Linked by Thom Holwerda on Wed 11th Apr 2012 23:51 UTC, submitted by bornagainenguin
Google "Just got off the phone with Google over their Android app store (Market or Google Play to those keeping track of the name changes) about an application that I purchased that can no longer be found. Evidentially their new policy in the Market can be summed up as a head shrug and the words 'I got mine'. They have decided their fifteen minute refund window is not only absolute, but also applies even in cases where the developers are actively screwing over their customers." Yes, it's an angry rant, and yes, if that bother you, you can skip it, but the guy or girl has a point. Google has some major work to do on the Play Store.
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Its the same in the other camp...
by latreides on Thu 12th Apr 2012 00:57 UTC
latreides
Member since:
2011-03-20

The author of the post claims they will move to iOS devices because of this, however iOS does nearly the same thing. If a developer stops supporting an app, or stops paying their yearly fee, their app is removed from the app store and paying customers no longer have access to it. Also updates can remove functionality as well as add it, and companies can do the same thing as these ones did on the Android market. Just because the author hasnt run into this issue personally in the iOS ecosystem (and had to deal with their support people) does not mean it doesnt exist there as well.

That being said, Google does need to take more responsibility for its market.

Edited 2012-04-12 00:59 UTC

Reply Score: 1

googlegotmine Member since:
2012-04-12

The author of the post claims they will move to iOS devices because of this, however iOS does nearly the same thing. If a developer stops supporting an app, or stops paying their yearly fee, their app is removed from the app store and paying customers no longer have access to it.


If this is the case, then what reason does anyone have to buy anything from these app stores? I am reminded of the Microsoft Plays for Sure debacle, where all these people paid real money for music that would no longer play after a certain date (when the music DRM servers were turned off) making a mockery out of the services' name. Better to simply pirate the music than find out the purchase you'd just made had become a rental while your back was turned.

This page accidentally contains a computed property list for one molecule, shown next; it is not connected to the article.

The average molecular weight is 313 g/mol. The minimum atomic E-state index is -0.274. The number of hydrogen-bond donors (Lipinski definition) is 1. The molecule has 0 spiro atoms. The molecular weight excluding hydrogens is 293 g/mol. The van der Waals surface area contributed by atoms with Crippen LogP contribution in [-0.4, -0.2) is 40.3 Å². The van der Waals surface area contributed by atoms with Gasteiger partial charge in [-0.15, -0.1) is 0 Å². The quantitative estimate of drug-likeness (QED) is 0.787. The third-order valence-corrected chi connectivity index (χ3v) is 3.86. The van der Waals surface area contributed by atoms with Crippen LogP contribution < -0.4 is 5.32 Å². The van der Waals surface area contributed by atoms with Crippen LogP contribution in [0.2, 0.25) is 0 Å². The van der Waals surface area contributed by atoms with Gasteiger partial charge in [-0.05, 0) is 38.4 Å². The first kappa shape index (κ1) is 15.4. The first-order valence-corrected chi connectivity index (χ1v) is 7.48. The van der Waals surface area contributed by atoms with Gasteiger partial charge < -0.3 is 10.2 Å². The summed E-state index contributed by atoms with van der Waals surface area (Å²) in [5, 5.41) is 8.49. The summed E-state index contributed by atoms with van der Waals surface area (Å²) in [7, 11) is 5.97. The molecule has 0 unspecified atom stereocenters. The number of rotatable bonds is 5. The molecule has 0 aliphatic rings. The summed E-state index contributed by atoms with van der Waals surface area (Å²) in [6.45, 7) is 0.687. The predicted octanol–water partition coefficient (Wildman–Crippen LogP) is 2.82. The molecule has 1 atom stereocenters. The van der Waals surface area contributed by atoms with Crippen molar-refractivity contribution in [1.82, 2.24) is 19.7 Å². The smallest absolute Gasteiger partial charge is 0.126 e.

Reply Parent Score: 1

yoursecretninja Member since:
2006-01-02

That is indeed how things work. I developed iPhone apps for two years but did not renew my membership because it was not a profitable endeavor for me. Unfortunately, this had consequences I was not aware of at the time. Upon not renewing my membership, my apps were no longer available on the store. That is expected for new downloads... the kicker was they were no longer available to paying customers. If a paying customer were to have deleted my apps, they can no longer download them. I thought I was selling them and giving Apple a commission on the sale. Apple decided to lease the apps to customers instead.

Reply Parent Score: 7

latreides Member since:
2011-03-20

I agree entirely. At least you have a choice with Android to not use Googles Market/Play, and use a competitors or none at all, and still install games and apps (without needing to hack the device). While this is no excuse by a long shot, it does provide a way to "vote" with your wallet in a less extreme manner.

I have never had a problem with the Android Market personally, but again I would never buy a digital product for more than a couple dollars anyway so any loss I might suffer costs less than a cheeseburger ;)

Reply Parent Score: 2

cyrilleberger Member since:
2006-02-01

You can always backup the apk from Android (http://droidlessons.com/how-to-backup-android-apps-and-save-them-to...). And if I remember correctly you can sort of do the same thing with iOS, except that you have to backup in the cloud (I am not too sure about iOS).

I guess Google Play and iTunes could have such a feature build in, where you could re-download any application you have purchased.

Reply Parent Score: 2

latreides Member since:
2011-03-20

Yes they should. Requiring your users to back up their software or they are just SOL is not a good practice.

Reply Parent Score: 1